This course is designed for sophomores who are interested in exploring the meaning and the purpose of a liberal arts education. To frame this investigation, we will use the question "What is the good life and how shall I live it?" Through an interdisciplinary and multicultural array of readings and films we will engage our course question through intellectual discussion, written reflection, and personal practice. There will be significant opportunities for public speaking and oral presentation, as well as regular writing assignments, including a formal poster presentation. Readings will include reflections on a liberal arts education in the U.S. (Emerson, Brann, Nussbaum, Oakeshott, Ladsen-Billings, bell hooks); on "the good life" (excerpts from Aristotle, sacred texts of different traditions); on social science analyses of contemporary life; texts on the neuroscience of happiness; as well as literary and cinematic representations of lives well-lived.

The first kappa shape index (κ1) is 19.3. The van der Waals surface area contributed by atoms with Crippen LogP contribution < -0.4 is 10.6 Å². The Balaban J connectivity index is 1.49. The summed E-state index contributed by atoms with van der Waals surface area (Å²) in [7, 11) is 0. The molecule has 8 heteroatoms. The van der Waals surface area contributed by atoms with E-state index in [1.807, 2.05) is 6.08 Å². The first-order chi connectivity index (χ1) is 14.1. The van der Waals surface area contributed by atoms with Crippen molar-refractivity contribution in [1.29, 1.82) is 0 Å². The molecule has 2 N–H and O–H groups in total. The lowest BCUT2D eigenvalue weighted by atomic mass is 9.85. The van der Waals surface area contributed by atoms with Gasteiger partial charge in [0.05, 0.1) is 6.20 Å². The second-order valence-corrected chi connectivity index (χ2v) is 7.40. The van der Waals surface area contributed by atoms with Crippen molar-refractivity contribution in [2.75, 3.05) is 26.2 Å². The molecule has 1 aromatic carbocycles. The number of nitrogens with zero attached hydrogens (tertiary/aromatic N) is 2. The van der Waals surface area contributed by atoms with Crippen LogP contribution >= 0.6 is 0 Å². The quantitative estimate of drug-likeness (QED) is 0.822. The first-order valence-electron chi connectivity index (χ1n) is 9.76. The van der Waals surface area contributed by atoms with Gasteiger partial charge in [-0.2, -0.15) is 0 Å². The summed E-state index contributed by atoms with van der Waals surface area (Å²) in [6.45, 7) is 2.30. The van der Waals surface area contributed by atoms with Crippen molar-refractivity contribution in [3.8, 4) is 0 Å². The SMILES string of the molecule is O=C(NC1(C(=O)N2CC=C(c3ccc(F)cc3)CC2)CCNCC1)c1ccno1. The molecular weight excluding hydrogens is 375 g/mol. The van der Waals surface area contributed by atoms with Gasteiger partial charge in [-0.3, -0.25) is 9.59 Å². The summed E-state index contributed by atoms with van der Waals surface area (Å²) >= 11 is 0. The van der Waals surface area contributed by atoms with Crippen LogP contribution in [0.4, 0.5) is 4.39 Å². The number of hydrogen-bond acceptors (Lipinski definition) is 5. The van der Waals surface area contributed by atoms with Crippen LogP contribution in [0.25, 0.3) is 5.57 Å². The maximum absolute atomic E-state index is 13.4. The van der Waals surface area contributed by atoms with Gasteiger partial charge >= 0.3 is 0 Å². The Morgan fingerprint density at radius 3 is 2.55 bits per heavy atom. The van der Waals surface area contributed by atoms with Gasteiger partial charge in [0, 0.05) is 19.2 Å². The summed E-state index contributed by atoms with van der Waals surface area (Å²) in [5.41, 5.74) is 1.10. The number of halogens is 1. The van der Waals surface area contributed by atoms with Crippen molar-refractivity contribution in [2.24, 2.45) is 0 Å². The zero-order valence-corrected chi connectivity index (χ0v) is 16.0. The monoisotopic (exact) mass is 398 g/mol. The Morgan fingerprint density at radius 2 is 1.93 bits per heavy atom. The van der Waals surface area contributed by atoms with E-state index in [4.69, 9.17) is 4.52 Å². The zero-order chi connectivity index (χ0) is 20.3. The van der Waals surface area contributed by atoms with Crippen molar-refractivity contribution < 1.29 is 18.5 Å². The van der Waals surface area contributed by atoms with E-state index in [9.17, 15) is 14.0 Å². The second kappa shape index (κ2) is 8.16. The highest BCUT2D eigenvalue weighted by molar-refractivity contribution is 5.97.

EDST0210B-S17

Cross-Listed As:
INTD0210B-S17

CRN: 21482

Sophomore Seminar/Liberal Arts
Please register via INTD 0210B
Sophomore Seminar in the Liberal Arts
This course is designed for sophomores who are interested in exploring the meaning and the purpose of a liberal arts education. To frame this investigation, we will use the question "What is the good life and how shall I live it?" Through an interdisciplinary and multicultural array of readings and films we will engage our course question through intellectual discussion, written reflection, and personal practice. There will be significant opportunities for public speaking and oral presentation, as well as regular writing assignments, including a formal poster presentation. Readings will include reflections on a liberal arts education in the U.S. (Emerson, Brann, Nussbaum, Oakeshott, Ladsen-Billings, bell hooks); on "the good life" (excerpts from Aristotle, sacred texts of different traditions); on social science analyses of contemporary life; texts on the neuroscience of happiness; as well as literary and cinematic representations of lives well-lived.